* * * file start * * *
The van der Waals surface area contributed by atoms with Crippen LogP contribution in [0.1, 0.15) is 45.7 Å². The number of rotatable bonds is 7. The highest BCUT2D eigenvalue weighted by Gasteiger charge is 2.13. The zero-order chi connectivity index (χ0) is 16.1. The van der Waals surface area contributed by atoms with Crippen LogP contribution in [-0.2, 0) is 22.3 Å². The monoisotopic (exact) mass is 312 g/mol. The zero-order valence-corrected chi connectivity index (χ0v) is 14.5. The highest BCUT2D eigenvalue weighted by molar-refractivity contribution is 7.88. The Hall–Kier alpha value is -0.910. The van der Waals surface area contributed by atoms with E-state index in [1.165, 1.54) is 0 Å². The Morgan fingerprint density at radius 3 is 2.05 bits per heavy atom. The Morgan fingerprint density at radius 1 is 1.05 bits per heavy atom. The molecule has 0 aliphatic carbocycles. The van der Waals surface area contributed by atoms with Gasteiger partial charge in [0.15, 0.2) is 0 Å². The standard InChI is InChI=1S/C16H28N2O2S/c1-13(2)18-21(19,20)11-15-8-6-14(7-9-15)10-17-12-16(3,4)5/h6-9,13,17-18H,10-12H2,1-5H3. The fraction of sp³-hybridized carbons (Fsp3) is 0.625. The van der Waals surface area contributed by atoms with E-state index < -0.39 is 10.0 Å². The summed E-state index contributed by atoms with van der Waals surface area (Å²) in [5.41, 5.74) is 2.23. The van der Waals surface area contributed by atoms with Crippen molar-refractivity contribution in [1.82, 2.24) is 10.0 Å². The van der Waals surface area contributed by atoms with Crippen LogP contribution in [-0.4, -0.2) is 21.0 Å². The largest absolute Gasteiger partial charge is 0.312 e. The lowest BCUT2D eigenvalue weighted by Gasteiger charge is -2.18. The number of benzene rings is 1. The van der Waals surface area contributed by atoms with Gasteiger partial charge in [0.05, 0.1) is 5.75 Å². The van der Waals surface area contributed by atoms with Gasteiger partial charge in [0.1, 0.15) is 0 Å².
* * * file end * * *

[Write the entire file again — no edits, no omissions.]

The van der Waals surface area contributed by atoms with Crippen LogP contribution in [0.1, 0.15) is 45.7 Å². The number of rotatable bonds is 7. The highest BCUT2D eigenvalue weighted by Gasteiger charge is 2.13. The zero-order chi connectivity index (χ0) is 16.1. The van der Waals surface area contributed by atoms with Crippen LogP contribution in [-0.2, 0) is 22.3 Å². The monoisotopic (exact) mass is 312 g/mol. The zero-order valence-corrected chi connectivity index (χ0v) is 14.5. The highest BCUT2D eigenvalue weighted by molar-refractivity contribution is 7.88. The Hall–Kier alpha value is -0.910. The van der Waals surface area contributed by atoms with E-state index in [1.165, 1.54) is 0 Å². The Morgan fingerprint density at radius 3 is 2.05 bits per heavy atom. The Morgan fingerprint density at radius 1 is 1.05 bits per heavy atom. The molecule has 0 aliphatic carbocycles. The van der Waals surface area contributed by atoms with Gasteiger partial charge in [0.15, 0.2) is 0 Å². The standard InChI is InChI=1S/C16H28N2O2S/c1-13(2)18-21(19,20)11-15-8-6-14(7-9-15)10-17-12-16(3,4)5/h6-9,13,17-18H,10-12H2,1-5H3. The fraction of sp³-hybridized carbons (Fsp3) is 0.625. The van der Waals surface area contributed by atoms with E-state index < -0.39 is 10.0 Å². The summed E-state index contributed by atoms with van der Waals surface area (Å²) in [5.41, 5.74) is 2.23. The van der Waals surface area contributed by atoms with Crippen molar-refractivity contribution in [1.82, 2.24) is 10.0 Å². The van der Waals surface area contributed by atoms with Crippen LogP contribution in [-0.4, -0.2) is 21.0 Å². The largest absolute Gasteiger partial charge is 0.312 e. The lowest BCUT2D eigenvalue weighted by Gasteiger charge is -2.18. The number of benzene rings is 1. The van der Waals surface area contributed by atoms with Gasteiger partial charge in [0.05, 0.1) is 5.75 Å². The van der Waals surface area contributed by atoms with Gasteiger partial charge in [0.1, 0.15) is 0 Å².